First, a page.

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Graphene photodetectors with ultra-broadband and high responsivity at room temperature

Abstract

The ability to detect light over a broad spectral range is central to several technological applications in imaging, sensing, spectroscopy and communication1,2. Graphene is a promising candidate material for ultra-broadband photodetectors, as its absorption spectrum covers the entire ultraviolet to far-infrared range3,4. However, the responsivity of graphene-based photodetectors has so far been limited to tens of mA W−1 (refs 5, 6, 7, 8, 9, 10) due to the small optical absorption of a monolayer of carbon atoms. Integration of colloidal quantum dots in the light absorption layer can improve the responsivity of graphene photodetectors to 1 × 107 A W−1 (ref. 11), but the spectral range of photodetection is reduced because light absorption occurs in the quantum dots. Here, we report an ultra-broadband photodetector design based on a graphene double-layer heterostructure. The detector is a phototransistor consisting of a pair of stacked graphene monolayers (top layer, gate; bottom layer, channel) separated by a thin tunnel barrier. Under optical illumination, photoexcited hot carriers generated in the top layer tunnel into the bottom layer, leading to a charge build-up on the gate and a strong photogating effect on the channel conductance. The devices demonstrated room-temperature photodetection from the visible to the mid-infrared range, with mid-infrared responsivity higher than 1 A W−1, as required by most applications12. These results address key challenges for broadband infrared detectors, and are promising for the development of graphene-based hot-carrier optoelectronic applications.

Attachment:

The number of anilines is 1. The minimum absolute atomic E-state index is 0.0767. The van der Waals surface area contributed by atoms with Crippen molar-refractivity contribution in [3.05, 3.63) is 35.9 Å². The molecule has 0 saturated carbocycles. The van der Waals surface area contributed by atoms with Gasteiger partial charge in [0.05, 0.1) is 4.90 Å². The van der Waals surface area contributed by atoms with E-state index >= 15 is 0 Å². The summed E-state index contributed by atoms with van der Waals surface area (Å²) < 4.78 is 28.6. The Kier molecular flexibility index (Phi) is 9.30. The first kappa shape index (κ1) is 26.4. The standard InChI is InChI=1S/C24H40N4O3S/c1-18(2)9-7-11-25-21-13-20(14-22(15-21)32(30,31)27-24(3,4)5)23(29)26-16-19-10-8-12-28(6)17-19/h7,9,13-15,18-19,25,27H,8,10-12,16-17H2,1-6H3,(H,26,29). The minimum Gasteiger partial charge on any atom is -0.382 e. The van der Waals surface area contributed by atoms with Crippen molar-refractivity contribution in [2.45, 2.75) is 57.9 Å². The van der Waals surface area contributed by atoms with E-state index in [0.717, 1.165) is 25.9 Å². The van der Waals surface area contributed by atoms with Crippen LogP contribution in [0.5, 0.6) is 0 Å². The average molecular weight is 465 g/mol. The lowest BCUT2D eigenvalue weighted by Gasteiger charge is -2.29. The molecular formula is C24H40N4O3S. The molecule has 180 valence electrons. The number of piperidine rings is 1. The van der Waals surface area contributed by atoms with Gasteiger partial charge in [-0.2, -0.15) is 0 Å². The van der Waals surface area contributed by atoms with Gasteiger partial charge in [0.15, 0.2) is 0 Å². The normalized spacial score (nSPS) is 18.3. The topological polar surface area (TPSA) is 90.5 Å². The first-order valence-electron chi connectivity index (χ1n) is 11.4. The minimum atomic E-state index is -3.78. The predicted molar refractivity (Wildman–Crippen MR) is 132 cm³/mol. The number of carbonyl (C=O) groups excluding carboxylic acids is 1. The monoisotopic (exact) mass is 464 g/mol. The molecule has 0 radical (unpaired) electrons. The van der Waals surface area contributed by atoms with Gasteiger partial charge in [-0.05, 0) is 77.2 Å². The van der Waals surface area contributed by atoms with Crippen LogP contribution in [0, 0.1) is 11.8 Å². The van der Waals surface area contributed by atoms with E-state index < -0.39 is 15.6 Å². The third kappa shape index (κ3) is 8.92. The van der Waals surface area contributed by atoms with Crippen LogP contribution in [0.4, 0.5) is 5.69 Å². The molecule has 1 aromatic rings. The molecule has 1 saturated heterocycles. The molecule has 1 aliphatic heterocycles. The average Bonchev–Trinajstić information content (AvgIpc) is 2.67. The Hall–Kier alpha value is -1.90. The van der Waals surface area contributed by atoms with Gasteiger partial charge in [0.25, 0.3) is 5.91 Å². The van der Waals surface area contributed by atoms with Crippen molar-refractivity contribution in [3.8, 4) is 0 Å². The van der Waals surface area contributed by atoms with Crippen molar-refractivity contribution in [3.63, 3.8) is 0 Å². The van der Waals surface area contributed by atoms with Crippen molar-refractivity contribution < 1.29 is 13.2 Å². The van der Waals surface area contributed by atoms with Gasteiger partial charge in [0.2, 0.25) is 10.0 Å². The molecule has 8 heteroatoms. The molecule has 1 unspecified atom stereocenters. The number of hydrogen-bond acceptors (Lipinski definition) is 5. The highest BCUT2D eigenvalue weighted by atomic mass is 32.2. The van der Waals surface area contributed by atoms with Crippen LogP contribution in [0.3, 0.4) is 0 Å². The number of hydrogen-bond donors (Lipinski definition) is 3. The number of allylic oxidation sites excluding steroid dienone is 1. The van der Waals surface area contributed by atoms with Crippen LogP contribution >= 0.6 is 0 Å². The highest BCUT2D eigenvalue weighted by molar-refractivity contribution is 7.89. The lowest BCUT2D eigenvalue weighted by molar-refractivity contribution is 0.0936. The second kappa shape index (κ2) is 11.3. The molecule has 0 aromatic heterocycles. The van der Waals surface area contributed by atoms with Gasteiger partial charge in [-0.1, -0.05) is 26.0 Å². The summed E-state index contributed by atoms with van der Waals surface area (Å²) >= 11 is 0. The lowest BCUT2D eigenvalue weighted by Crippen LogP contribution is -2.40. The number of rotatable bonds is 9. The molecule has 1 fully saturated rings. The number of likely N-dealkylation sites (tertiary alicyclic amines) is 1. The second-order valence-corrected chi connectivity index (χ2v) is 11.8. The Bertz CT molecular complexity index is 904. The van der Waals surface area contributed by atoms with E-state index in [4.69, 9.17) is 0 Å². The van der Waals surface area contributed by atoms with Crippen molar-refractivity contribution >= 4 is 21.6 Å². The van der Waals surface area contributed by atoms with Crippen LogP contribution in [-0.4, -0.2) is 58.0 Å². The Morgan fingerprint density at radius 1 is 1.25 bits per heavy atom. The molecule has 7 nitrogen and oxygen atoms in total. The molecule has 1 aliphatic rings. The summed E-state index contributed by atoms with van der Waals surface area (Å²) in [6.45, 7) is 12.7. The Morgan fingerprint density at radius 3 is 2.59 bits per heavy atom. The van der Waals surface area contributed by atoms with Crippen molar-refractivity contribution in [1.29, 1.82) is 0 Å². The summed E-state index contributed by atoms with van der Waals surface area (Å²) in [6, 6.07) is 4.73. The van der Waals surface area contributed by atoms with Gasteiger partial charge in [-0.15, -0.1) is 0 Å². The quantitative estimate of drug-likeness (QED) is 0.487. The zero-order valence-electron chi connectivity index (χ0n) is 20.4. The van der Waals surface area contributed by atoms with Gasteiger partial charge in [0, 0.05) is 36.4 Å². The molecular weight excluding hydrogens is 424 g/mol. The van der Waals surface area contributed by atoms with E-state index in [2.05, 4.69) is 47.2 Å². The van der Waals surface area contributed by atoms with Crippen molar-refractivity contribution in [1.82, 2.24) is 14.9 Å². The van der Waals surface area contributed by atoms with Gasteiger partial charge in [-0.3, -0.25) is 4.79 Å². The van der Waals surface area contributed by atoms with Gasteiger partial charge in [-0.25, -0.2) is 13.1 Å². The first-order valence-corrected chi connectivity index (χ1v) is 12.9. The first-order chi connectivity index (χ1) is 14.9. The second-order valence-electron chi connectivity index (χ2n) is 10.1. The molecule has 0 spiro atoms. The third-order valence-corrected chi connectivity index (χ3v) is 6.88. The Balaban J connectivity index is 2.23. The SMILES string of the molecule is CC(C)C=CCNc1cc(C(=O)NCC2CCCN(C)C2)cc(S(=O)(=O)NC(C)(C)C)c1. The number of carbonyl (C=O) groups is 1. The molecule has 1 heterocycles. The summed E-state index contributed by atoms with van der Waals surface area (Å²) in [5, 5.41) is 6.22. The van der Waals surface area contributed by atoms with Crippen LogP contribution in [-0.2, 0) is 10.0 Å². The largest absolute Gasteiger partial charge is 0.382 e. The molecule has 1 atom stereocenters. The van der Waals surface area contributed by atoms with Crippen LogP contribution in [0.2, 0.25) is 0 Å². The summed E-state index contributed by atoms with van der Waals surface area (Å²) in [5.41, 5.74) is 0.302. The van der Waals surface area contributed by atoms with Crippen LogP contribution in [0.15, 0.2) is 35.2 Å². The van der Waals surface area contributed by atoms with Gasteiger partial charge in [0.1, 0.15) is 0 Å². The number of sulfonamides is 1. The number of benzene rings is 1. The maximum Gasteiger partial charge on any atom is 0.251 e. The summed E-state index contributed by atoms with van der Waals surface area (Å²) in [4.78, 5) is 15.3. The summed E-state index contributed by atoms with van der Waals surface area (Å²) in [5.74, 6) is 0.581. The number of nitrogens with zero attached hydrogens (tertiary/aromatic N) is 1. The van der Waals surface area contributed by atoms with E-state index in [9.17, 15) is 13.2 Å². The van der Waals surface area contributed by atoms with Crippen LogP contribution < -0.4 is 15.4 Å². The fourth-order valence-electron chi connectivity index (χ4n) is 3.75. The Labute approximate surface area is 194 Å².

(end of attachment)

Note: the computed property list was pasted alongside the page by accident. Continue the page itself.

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Figure 1: Graphene double-layer heterostructure photodetectors.
Figure 2: Photoresponse of the graphene double-layer heterostructures in the visible region.
Figure 3: Photoexcited hot carrier tunnelling in graphene double-layer heterostructures.
Figure 4: Near- to mid-infrared photoresponse of the graphene/silicon/graphene heterostructure photodetector.

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Acknowledgements

The authors thank C.Y. Sung for discussions. This work was supported by the National Science Foundation (NSF) Center for Photonic and Multiscale Nanomaterials (DMR 1120923) and by a NSF CAREER Award (ECCS-1254468). Devices were fabricated in the Lurie Nanofabrication Facility at the University of Michigan, a member of the NSF National Nanotechnology Infrastructure Network.

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C.L., Z.Z. and T.N. conceived the experiments. C.L. fabricated the devices. C.L. and Y.C. performed the measurements. All authors discussed the results and co-wrote the manuscript.

Corresponding authors

Correspondence to Theodore B. Norris or Zhaohui Zhong.

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Competing interests

The University of Michigan at Ann Arbor, along with the authors, has filed provisional patents on the technology and intellectual property reported here (patent application number US 61/778,716; title: Photodetector based on double layer heterostructures).

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Liu, CH., Chang, YC., Norris, T. et al. Graphene photodetectors with ultra-broadband and high responsivity at room temperature. Nature Nanotech 9, 273–278 (2014). https://doi.org/10.1038/nnano.2014.31

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